Saturday, 30 July 2016

Drowned Cities and forgotten empires

My visit to the Potter play was on the Sunday, which, as I had to stay overnight afterwards, meant that I had booked the Monday off work and had time for a trip to the British Museum before heading home. 

I went to see the Sunken Cities exhibition (which I had originally planned to see when I was in London for the Likely Stories screening, but was foiled by some protesters who caused the museum to close that day).

It's a fascinating exhibition, based on archaeological finds from Thonis-Heracleion and Canopus, cities which stood at the mouth of the Nile and which sank into the sea in the 8th Century BC. (probably due to liquefaction of the silt they were built on)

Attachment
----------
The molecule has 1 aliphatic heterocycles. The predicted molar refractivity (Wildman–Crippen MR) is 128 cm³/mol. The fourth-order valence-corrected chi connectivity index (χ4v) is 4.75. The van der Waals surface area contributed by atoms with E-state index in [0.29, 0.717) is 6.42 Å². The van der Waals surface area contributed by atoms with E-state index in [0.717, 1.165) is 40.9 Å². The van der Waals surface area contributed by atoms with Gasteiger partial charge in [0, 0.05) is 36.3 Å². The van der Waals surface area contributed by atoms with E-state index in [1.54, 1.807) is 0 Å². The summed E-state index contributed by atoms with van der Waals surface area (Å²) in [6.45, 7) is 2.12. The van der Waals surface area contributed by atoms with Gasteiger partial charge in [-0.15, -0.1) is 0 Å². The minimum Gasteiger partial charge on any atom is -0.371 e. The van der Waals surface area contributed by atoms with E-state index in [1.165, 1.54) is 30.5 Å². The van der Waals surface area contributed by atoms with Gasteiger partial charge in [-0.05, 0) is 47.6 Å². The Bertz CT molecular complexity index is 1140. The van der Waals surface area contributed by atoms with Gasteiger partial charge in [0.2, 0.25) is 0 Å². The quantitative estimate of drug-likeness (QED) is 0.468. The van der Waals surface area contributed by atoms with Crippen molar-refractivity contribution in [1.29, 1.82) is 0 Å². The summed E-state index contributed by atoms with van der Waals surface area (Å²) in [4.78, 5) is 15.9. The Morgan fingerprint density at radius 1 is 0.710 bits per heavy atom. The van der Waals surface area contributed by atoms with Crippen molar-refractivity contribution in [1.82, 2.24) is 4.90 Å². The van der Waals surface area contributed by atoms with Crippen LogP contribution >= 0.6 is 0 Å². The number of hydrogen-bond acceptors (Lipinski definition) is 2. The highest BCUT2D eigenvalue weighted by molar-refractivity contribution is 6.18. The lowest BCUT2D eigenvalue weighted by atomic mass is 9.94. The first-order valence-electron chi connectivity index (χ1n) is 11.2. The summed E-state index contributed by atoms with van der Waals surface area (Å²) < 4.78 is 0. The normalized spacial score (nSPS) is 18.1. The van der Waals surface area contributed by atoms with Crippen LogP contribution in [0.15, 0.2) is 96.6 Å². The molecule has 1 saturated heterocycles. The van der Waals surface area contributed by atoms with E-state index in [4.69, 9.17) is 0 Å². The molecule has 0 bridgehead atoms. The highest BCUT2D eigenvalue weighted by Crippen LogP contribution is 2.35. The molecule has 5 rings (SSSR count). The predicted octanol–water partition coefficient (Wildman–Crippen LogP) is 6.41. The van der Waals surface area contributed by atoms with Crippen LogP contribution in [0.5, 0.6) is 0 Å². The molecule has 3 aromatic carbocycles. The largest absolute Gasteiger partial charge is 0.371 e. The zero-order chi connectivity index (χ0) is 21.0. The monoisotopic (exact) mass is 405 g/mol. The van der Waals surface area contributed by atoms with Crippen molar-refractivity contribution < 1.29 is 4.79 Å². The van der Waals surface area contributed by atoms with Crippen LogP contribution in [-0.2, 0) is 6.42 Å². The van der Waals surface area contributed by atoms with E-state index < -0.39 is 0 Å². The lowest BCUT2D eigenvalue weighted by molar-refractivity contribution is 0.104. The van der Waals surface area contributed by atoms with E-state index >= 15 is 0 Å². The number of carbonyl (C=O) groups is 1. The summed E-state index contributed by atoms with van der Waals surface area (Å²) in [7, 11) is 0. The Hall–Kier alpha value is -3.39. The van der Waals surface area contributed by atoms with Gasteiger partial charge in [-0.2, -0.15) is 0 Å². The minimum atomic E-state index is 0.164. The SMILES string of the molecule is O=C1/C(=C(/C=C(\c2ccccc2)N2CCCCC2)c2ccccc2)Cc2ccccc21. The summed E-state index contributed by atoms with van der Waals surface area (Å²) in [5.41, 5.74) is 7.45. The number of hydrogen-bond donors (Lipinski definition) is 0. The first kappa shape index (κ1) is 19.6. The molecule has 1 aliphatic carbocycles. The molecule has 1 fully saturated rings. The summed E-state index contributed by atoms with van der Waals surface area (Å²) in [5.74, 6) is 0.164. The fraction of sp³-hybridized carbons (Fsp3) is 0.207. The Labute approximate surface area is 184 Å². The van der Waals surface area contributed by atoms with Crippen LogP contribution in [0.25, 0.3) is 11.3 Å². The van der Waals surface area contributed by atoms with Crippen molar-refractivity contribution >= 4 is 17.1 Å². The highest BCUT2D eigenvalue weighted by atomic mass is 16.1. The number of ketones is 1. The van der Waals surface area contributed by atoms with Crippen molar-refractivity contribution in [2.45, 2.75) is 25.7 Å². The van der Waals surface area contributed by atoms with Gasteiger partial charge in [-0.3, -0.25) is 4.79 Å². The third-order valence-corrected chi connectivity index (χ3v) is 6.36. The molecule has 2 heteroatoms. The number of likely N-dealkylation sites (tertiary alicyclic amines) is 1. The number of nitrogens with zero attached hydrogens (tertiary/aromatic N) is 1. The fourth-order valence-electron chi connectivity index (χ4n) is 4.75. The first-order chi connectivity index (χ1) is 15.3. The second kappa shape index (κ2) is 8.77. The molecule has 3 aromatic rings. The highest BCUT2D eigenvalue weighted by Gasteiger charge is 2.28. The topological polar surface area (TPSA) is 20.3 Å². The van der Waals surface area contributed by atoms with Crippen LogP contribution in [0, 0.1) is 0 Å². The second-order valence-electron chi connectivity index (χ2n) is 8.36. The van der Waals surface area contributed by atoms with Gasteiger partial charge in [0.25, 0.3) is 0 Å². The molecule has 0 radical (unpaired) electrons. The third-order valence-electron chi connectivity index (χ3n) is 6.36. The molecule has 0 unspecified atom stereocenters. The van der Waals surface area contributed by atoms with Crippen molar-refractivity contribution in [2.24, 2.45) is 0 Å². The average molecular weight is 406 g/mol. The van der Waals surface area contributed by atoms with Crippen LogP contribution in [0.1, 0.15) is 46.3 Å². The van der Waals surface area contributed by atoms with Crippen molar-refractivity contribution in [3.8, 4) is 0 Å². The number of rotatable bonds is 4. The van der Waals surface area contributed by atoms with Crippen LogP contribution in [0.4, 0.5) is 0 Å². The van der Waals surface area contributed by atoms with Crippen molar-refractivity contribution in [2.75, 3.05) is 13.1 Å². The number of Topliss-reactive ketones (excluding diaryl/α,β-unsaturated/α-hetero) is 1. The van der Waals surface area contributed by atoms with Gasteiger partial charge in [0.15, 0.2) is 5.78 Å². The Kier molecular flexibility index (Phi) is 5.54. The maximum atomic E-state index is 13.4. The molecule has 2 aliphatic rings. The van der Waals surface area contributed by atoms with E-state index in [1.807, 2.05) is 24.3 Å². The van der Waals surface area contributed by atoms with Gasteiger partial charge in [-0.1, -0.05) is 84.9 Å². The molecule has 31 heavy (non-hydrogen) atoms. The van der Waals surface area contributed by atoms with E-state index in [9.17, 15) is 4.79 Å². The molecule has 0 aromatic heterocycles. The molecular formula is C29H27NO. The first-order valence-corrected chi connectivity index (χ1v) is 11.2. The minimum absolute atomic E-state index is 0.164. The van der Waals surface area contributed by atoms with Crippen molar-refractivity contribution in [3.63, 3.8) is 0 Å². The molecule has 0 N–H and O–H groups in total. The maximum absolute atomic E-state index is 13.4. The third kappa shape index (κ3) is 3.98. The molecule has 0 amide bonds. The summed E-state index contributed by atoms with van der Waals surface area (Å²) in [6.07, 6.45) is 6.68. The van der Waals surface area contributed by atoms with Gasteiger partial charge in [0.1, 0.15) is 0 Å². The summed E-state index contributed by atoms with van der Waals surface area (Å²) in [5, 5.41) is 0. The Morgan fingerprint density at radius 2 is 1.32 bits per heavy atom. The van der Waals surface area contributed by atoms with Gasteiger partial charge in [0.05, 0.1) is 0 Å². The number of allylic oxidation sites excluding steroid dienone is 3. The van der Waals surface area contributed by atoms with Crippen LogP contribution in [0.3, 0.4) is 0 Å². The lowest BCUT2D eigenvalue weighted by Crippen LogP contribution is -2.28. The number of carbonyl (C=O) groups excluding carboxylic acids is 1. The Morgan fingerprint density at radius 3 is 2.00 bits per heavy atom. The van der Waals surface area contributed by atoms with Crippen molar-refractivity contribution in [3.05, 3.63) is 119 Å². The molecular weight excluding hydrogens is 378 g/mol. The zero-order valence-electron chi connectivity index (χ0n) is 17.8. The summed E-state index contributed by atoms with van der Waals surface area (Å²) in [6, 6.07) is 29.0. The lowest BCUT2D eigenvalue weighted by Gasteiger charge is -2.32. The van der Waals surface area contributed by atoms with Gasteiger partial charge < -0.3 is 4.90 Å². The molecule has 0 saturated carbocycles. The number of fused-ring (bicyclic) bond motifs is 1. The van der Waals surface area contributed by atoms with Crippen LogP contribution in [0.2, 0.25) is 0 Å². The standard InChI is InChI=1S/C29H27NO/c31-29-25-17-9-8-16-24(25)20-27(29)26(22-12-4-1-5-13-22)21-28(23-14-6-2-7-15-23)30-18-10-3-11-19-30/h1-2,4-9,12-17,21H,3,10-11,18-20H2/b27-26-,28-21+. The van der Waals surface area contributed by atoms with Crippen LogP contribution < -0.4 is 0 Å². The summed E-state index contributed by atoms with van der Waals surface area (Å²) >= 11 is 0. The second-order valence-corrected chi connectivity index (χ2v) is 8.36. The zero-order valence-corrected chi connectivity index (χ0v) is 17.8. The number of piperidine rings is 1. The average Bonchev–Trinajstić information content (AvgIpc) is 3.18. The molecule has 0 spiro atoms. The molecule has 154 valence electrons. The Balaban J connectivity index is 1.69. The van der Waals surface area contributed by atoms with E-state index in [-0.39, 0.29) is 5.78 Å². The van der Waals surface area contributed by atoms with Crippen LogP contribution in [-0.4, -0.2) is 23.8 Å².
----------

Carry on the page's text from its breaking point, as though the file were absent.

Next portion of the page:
The remains of Canopus were originally spotted by an RAF pilot in the 1930s, but the discovery of the full extent of the ruins, and their identification as the near legendary cities, did not take place until 2000, when a team of archaeologists led by  Franck Goddio, working with the Egyptian Supreme Council of Antiquities started to map and explore the ruins, and to recover many of the artefacts preserved there.

A selection of the finds make up this exhibition, which explores in particular the links, and the cultural connections, between the ancient Egyptian and ancient Greek civilizations. There are also other, connected items, loaned by Egyptian museums

As well as statues, finds included gold jewelry, inscriptions, buildings, ritual objects, and even a wooden barge, preserved almost intact (It's still on the seabed, I believe, but there were photographs)  

The exhibition provides lots of information about the way that the Greek conquerors of Egypt adapted (and adopted) elements of Egyptian religious life, with gods from each culture being merged.